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Community panel discusses ‘13 Reasons Why,’ teen suicide prevention

  • Peter Evers discusses teen suicide in the area during a panel discussion of the Netflix show “13 Reasons Why” at St. Paul’s Church in Concord. Lucas Masin-Moyer / Monitor staff

  • Kate Weeks addresses the crowd during a panel discussion of the Netflix show “13 Reasons Why” at St. Paul’s Church in Concord on Tuesday. Lucas Masin-Moyer / Monitor staff

  • Pastor Jon Hopkins speaks to the crowd during a panel discussion of the Netflix show “13 Reasons Why” at St. Paul’s Church in Concord. Lucas Masin-Moyer / Monitor staff

Monitor staff
Published: 6/7/2017 12:13:36 AM

“It’s maybe the most traumatic thing I’ve ever watched in my life,” said Dr. Steve Cauble, a child psychiatrist at New Hampshire Hospital. “I think it’s very worthwhile to talk about it.”

The “traumatic thing” was the Netflix show 13 Reasons Why, the office-cooler hit about a teen’s suicide that spurred community members and experts to come together for a discussion on teen suicide Tuesday night at St. Paul’s Church in Concord.

The New Hampshire Council of Churches hosted the discussion, which featured Cauble; Peter Evers, the CEO of Riverbend Community Mental Health; Debbie Berman of shemattered.com; and Kate Weeks, a counselor at Rundlett Middle School. The panel was moderated by Pastor Jon Hopkins of Concordia Lutheran Church.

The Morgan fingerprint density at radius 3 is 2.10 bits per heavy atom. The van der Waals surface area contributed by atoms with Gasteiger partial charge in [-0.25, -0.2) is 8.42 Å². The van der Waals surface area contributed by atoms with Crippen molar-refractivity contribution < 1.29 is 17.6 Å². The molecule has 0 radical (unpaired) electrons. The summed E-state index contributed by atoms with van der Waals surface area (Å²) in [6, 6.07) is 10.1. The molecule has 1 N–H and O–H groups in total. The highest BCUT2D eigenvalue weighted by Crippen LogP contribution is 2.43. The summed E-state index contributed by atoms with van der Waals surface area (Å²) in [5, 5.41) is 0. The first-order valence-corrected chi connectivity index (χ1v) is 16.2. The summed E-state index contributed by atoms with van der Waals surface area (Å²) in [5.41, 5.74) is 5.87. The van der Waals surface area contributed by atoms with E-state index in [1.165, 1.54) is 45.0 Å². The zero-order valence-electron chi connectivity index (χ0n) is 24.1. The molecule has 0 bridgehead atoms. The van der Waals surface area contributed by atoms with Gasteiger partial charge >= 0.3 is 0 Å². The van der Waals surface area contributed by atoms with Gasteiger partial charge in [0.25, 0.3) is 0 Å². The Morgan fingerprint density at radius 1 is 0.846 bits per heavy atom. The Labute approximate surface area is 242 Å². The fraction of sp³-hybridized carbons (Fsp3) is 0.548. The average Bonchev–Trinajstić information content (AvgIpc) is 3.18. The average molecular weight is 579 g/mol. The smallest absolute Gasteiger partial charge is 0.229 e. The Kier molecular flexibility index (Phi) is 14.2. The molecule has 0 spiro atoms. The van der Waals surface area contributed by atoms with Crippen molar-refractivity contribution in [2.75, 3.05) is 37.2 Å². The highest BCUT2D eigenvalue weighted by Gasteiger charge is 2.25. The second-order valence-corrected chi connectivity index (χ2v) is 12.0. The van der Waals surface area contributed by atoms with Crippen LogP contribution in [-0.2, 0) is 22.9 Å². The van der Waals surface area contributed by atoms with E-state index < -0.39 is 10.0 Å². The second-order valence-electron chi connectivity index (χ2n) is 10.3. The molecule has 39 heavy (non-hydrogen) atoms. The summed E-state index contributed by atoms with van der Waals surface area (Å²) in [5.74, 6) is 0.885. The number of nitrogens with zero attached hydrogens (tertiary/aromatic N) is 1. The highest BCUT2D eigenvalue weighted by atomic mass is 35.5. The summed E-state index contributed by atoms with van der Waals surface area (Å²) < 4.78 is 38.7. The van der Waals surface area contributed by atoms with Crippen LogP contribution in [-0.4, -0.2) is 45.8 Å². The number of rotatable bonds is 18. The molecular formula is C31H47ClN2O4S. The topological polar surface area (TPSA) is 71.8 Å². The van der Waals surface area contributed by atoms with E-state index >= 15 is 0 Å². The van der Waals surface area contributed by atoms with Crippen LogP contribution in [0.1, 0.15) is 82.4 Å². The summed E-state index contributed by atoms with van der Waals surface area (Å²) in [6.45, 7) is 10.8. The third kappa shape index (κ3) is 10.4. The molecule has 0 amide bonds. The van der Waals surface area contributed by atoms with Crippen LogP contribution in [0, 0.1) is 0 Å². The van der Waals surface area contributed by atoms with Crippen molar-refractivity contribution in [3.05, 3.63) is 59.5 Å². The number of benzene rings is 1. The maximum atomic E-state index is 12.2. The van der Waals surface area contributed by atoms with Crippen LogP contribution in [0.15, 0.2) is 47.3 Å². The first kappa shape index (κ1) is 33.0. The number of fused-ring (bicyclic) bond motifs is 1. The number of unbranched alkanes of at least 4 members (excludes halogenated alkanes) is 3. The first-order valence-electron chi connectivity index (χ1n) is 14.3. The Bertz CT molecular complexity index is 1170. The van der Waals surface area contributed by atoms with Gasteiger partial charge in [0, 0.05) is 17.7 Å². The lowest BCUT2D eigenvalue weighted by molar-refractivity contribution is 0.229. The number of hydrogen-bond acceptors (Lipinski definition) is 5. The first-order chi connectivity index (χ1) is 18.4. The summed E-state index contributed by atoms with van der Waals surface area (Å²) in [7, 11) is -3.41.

The widespread attention that the show has gotten, and the way it treats suicide, can be especially dangerous, Evers said, who helped launch Change Direction NH, an initiative aimed at spreading awareness about the five signs of suicide and decreasing teen suicides.

“One of the dangers of this show is that it's really well-made and really well-acted, but really poorly thought-through,” he said. “What really bothered me about the show is that it didn’t really go into the mental health pieces.”

Berman, whose daughter Alexa committed suicide right before starting high school in 2009, said she was encouraged that the show was starting a conversation that wasn’t previously being had on suicide, yet the show was far from all positive.

“Here’s this fictional story, it’s overly dramatized, and it’s an account of this child’s suicide which everyone has been talking about and it’s a good thing that everyone’s talking about it.” she said. “But here in the town that we lived, we had actual suicide and actual bullying going on and real mental health issues to talk about and nobody talked about them when they were right in their face.”

The conversation about suicide among students has been more present since the show’s release, Weeks said, and has prompted the school to implement more programs, including steps against suicide.

“While we want to acknowledge that it’s great to provide support ... the next step is really to let a trusted adult know,” she said.

Weeks said one of the keys to helping have discussions about mental health and suicide was creating an arena in which to have discussions about these issues.

“We need to provide a safe and trusted environment with a trusted adult,” she said, later adding, “The family is not alone in dealing with suicidality or completed suicide, the school is not alone or the mental health agencies. ... It’s an ‘us’ issue.

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